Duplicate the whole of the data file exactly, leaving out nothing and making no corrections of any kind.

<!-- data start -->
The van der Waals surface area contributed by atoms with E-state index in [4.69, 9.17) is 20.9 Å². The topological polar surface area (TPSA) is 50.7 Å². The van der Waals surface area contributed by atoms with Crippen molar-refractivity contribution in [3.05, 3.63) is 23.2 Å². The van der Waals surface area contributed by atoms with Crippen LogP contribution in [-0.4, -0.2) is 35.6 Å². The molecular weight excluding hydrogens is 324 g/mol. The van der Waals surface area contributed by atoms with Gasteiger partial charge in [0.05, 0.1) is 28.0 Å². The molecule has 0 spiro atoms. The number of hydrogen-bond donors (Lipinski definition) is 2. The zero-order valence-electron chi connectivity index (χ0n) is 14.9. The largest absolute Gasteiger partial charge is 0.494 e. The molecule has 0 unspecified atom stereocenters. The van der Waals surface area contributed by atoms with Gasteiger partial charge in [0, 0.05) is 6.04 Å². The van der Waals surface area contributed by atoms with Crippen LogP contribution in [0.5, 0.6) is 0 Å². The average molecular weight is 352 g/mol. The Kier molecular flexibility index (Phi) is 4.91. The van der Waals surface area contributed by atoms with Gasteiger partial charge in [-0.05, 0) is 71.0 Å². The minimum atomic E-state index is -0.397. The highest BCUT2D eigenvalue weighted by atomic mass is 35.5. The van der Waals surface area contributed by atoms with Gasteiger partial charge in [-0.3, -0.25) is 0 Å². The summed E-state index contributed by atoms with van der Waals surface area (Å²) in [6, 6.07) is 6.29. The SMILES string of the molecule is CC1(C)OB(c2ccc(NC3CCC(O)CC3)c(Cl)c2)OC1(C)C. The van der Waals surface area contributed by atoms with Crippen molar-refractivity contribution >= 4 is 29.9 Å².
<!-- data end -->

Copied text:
The van der Waals surface area contributed by atoms with E-state index in [4.69, 9.17) is 20.9 Å². The topological polar surface area (TPSA) is 50.7 Å². The van der Waals surface area contributed by atoms with Crippen molar-refractivity contribution in [3.05, 3.63) is 23.2 Å². The van der Waals surface area contributed by atoms with Crippen LogP contribution in [-0.4, -0.2) is 35.6 Å². The molecular weight excluding hydrogens is 324 g/mol. The van der Waals surface area contributed by atoms with Gasteiger partial charge in [0.05, 0.1) is 28.0 Å². The molecule has 0 spiro atoms. The number of hydrogen-bond donors (Lipinski definition) is 2. The zero-order valence-electron chi connectivity index (χ0n) is 14.9. The largest absolute Gasteiger partial charge is 0.494 e. The molecule has 0 unspecified atom stereocenters. The van der Waals surface area contributed by atoms with Gasteiger partial charge in [0, 0.05) is 6.04 Å². The van der Waals surface area contributed by atoms with Crippen LogP contribution in [0.5, 0.6) is 0 Å². The average molecular weight is 352 g/mol. The Kier molecular flexibility index (Phi) is 4.91. The van der Waals surface area contributed by atoms with Gasteiger partial charge in [-0.05, 0) is 71.0 Å². The minimum atomic E-state index is -0.397. The highest BCUT2D eigenvalue weighted by atomic mass is 35.5. The van der Waals surface area contributed by atoms with Gasteiger partial charge in [-0.3, -0.25) is 0 Å². The summed E-state index contributed by atoms with van der Waals surface area (Å²) in [6, 6.07) is 6.29. The SMILES string of the molecule is CC1(C)OB(c2ccc(NC3CCC(O)CC3)c(Cl)c2)OC1(C)C. The van der Waals surface area contributed by atoms with Crippen molar-refractivity contribution >= 4 is 29.9 Å².